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11-05-2015, 12:17 PM   #16
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QuoteOriginally posted by gofour3 Quote
Good stuff! That was the first camera I ever used, as my mom had one back in the late 50's to early 70's. We eventually upgraded to my own Kodak Instamatic in the early 70's!

The Instamatic was also the first camera I used to shoot Kodachrome 64.

Phil.
When I think Kodak instamatic I think of the 126 cartridge film box camera. Mine in the late 60's was the 104 Instamatic of which something like 50 million were sold over something less than ten years. It was the camera of the Vietnam War. Every GI had one. I have a website with thousands of examples from the war period. They were dependable. You could drown it crossing a stream and dry it out later and it would keep on working. Try that with any non water proof SLR and see how many keep on ticking. I wasn't aware of any that used slide film. You must mean a different Kodak camera than what comes to mind.

11-05-2015, 01:28 PM   #17
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So you miss shooting your 35mm camera and now you shoot even a smaller format camera and you miss it? Is that the jest of it?

You won't get much sympathy from me because I see no reason why you still can't shoot your film cameras too. I'm sure you have a bunch of reasons that are stopping you but none of them will most likely make sense to me, I'm sure. A bunch of us in this thread still shoot our film cameras so we don't need to reminisce of the glory days because they are still here.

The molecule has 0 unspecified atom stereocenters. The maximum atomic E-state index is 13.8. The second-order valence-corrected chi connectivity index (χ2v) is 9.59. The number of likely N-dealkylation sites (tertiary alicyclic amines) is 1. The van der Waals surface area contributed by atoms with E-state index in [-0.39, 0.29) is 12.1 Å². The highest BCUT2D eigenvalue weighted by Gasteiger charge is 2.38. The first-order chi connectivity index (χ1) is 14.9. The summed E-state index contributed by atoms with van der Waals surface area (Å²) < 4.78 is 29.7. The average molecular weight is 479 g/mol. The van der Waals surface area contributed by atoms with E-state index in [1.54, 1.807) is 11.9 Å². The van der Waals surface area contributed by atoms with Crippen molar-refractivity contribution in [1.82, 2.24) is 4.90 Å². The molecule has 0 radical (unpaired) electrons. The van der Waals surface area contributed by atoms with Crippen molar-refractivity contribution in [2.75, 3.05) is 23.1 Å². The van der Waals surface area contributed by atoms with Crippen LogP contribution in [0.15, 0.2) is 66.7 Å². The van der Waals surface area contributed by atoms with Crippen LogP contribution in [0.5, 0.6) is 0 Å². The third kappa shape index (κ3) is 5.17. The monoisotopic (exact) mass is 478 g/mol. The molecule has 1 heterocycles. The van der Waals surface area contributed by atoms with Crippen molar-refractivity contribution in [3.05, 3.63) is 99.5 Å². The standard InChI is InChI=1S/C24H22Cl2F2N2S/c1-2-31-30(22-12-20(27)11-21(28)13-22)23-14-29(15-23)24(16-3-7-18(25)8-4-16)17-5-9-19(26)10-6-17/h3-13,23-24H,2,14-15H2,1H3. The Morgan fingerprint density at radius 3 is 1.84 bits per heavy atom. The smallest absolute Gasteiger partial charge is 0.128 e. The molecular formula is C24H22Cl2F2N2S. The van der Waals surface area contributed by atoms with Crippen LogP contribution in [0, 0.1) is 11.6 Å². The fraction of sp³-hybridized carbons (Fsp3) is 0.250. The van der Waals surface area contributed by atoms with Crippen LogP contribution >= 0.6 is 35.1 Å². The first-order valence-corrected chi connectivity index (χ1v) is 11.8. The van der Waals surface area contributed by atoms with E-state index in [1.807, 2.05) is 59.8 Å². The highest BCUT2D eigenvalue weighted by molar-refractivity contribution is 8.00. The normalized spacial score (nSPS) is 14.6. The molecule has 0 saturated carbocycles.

11-05-2015, 01:40 PM   #18
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QuoteOriginally posted by tuco Quote
So you miss shooting your 35mm camera and now you shoot even a smaller format camera and you miss it? Is that the jest of it?

You won't get much sympathy from me because I see no reason why you still can't shoot your film cameras too. I'm sure you have a bunch of reasons that are stopping you but none of them will most likely make sense to me, I'm sure. A bunch of us in this thread still shoot our film cameras so we don't need to reminisce of the glory days because they are still here.
Me? I think you misunderstood.

35mm is ALL I shoot, except for an occasional TLR fling.

And I don't miss it because...well, I still do it. What I miss, I think, may be the simpler life of days gone by - relative to photography and other things as well.

Sympathy? Definitely not looking for that. If it sounds like I am, I haven't been clear.
11-05-2015, 02:01 PM   #19
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I started with a Montgomery Ward 126 cartridge camera in the late 60"s. Graduated to an Argus C2 (a version of the C3 where the rangefinder wasn't coupled to the focus mechanism. You ranged your shot then set the lens to the proper distance). I thought it couldn't get any better when I started using a second hand Pentax H1A about 1971 with a Vivitar light meter. Have progressed through multiple generations of Pentax cameras into the digital age, but I still shoot a couple of rolls a year through the H1A. Like a previous post, I now have lots of "images" on many different storage devices (remember the Sony Mavica with a 3.5" floppy?) but still like slowing down and thinking about what I am shooting with film.